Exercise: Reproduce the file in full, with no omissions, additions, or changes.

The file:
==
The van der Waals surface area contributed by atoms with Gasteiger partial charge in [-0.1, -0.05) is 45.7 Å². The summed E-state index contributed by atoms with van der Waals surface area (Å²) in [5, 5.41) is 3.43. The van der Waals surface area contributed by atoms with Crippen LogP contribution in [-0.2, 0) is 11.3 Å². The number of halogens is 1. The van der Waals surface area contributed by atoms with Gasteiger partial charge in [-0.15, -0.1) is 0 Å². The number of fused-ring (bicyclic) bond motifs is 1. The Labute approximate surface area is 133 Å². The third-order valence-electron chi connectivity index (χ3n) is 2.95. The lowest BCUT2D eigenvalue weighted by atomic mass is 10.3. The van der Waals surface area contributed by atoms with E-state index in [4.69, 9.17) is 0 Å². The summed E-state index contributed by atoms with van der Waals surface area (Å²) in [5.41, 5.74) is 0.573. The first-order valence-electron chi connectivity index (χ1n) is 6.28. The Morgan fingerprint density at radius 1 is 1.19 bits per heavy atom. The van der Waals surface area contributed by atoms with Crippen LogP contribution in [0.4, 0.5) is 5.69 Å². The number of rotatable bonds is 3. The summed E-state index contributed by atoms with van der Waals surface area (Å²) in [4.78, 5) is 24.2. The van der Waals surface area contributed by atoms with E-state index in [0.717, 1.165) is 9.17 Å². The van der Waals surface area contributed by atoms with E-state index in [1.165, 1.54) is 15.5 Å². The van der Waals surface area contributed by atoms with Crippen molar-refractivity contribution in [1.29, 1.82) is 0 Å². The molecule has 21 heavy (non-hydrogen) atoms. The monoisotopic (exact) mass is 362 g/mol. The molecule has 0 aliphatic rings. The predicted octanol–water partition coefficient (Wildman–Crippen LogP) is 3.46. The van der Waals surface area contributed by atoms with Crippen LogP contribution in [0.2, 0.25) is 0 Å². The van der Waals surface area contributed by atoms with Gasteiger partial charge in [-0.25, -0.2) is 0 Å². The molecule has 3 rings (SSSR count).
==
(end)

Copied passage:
The van der Waals surface area contributed by atoms with Gasteiger partial charge in [-0.1, -0.05) is 45.7 Å². The summed E-state index contributed by atoms with van der Waals surface area (Å²) in [5, 5.41) is 3.43. The van der Waals surface area contributed by atoms with Crippen LogP contribution in [-0.2, 0) is 11.3 Å². The number of halogens is 1. The van der Waals surface area contributed by atoms with Gasteiger partial charge in [-0.15, -0.1) is 0 Å². The number of fused-ring (bicyclic) bond motifs is 1. The Labute approximate surface area is 133 Å². The third-order valence-electron chi connectivity index (χ3n) is 2.95. The lowest BCUT2D eigenvalue weighted by atomic mass is 10.3. The van der Waals surface area contributed by atoms with E-state index in [4.69, 9.17) is 0 Å². The summed E-state index contributed by atoms with van der Waals surface area (Å²) in [5.41, 5.74) is 0.573. The first-order valence-electron chi connectivity index (χ1n) is 6.28. The Morgan fingerprint density at radius 1 is 1.19 bits per heavy atom. The van der Waals surface area contributed by atoms with Crippen LogP contribution in [0.4, 0.5) is 5.69 Å². The number of rotatable bonds is 3. The summed E-state index contributed by atoms with van der Waals surface area (Å²) in [4.78, 5) is 24.2. The van der Waals surface area contributed by atoms with E-state index in [0.717, 1.165) is 9.17 Å². The van der Waals surface area contributed by atoms with E-state index in [1.165, 1.54) is 15.5 Å². The van der Waals surface area contributed by atoms with Crippen molar-refractivity contribution in [1.29, 1.82) is 0 Å². The molecule has 21 heavy (non-hydrogen) atoms. The monoisotopic (exact) mass is 362 g/mol. The molecule has 0 aliphatic rings. The predicted octanol–water partition coefficient (Wildman–Crippen LogP) is 3.46. The van der Waals surface area contributed by atoms with Crippen LogP contribution in [0.2, 0.25) is 0 Å². The van der Waals surface area contributed by atoms with Gasteiger partial charge in [-0.25, -0.2) is 0 Å². The molecule has 3 rings (SSSR count).